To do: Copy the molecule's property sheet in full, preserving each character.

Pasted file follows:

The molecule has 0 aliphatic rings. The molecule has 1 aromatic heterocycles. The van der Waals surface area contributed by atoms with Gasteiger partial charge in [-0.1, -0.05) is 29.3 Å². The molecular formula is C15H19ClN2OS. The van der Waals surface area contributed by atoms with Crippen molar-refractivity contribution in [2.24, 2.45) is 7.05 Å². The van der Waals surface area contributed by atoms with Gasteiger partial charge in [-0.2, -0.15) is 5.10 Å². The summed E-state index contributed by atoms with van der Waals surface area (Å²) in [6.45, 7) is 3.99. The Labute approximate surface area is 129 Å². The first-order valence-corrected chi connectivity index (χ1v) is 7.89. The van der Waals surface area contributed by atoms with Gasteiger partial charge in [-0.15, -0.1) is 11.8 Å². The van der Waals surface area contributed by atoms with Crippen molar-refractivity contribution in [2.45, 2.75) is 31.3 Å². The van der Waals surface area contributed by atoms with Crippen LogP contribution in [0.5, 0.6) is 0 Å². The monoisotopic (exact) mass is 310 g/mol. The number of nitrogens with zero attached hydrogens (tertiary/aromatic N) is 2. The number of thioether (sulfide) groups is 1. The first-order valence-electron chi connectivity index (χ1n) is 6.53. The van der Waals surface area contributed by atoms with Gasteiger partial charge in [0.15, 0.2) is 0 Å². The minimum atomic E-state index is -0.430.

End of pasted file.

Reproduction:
The molecule has 0 aliphatic rings. The molecule has 1 aromatic heterocycles. The van der Waals surface area contributed by atoms with Gasteiger partial charge in [-0.1, -0.05) is 29.3 Å². The molecular formula is C15H19ClN2OS. The van der Waals surface area contributed by atoms with Crippen molar-refractivity contribution in [2.24, 2.45) is 7.05 Å². The van der Waals surface area contributed by atoms with Gasteiger partial charge in [-0.2, -0.15) is 5.10 Å². The summed E-state index contributed by atoms with van der Waals surface area (Å²) in [6.45, 7) is 3.99. The Labute approximate surface area is 129 Å². The first-order valence-corrected chi connectivity index (χ1v) is 7.89. The van der Waals surface area contributed by atoms with Gasteiger partial charge in [-0.15, -0.1) is 11.8 Å². The van der Waals surface area contributed by atoms with Crippen molar-refractivity contribution in [2.45, 2.75) is 31.3 Å². The van der Waals surface area contributed by atoms with Crippen LogP contribution in [0.5, 0.6) is 0 Å². The monoisotopic (exact) mass is 310 g/mol. The number of nitrogens with zero attached hydrogens (tertiary/aromatic N) is 2. The number of thioether (sulfide) groups is 1. The first-order valence-electron chi connectivity index (χ1n) is 6.53. The van der Waals surface area contributed by atoms with Gasteiger partial charge in [0.15, 0.2) is 0 Å². The minimum atomic E-state index is -0.430.